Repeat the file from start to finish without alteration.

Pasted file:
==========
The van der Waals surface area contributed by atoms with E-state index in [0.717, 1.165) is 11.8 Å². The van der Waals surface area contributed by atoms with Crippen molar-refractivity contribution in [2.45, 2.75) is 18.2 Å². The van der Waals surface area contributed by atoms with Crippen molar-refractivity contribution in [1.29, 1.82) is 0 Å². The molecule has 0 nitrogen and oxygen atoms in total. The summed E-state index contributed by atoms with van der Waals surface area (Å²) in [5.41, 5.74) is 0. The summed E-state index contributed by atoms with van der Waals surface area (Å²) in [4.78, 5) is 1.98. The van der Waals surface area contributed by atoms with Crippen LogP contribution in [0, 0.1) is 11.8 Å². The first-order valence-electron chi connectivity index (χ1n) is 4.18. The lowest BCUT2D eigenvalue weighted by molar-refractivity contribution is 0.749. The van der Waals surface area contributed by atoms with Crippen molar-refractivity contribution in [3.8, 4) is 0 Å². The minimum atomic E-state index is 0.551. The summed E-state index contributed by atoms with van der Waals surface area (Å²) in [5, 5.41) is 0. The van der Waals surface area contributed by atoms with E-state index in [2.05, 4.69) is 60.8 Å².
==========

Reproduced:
The van der Waals surface area contributed by atoms with E-state index in [0.717, 1.165) is 11.8 Å². The van der Waals surface area contributed by atoms with Crippen molar-refractivity contribution in [2.45, 2.75) is 18.2 Å². The van der Waals surface area contributed by atoms with Crippen molar-refractivity contribution in [1.29, 1.82) is 0 Å². The molecule has 0 nitrogen and oxygen atoms in total. The summed E-state index contributed by atoms with van der Waals surface area (Å²) in [5.41, 5.74) is 0. The summed E-state index contributed by atoms with van der Waals surface area (Å²) in [4.78, 5) is 1.98. The van der Waals surface area contributed by atoms with Crippen LogP contribution in [0, 0.1) is 11.8 Å². The first-order valence-electron chi connectivity index (χ1n) is 4.18. The lowest BCUT2D eigenvalue weighted by molar-refractivity contribution is 0.749. The van der Waals surface area contributed by atoms with Crippen molar-refractivity contribution in [3.8, 4) is 0 Å². The minimum atomic E-state index is 0.551. The summed E-state index contributed by atoms with van der Waals surface area (Å²) in [5, 5.41) is 0. The van der Waals surface area contributed by atoms with E-state index in [2.05, 4.69) is 60.8 Å².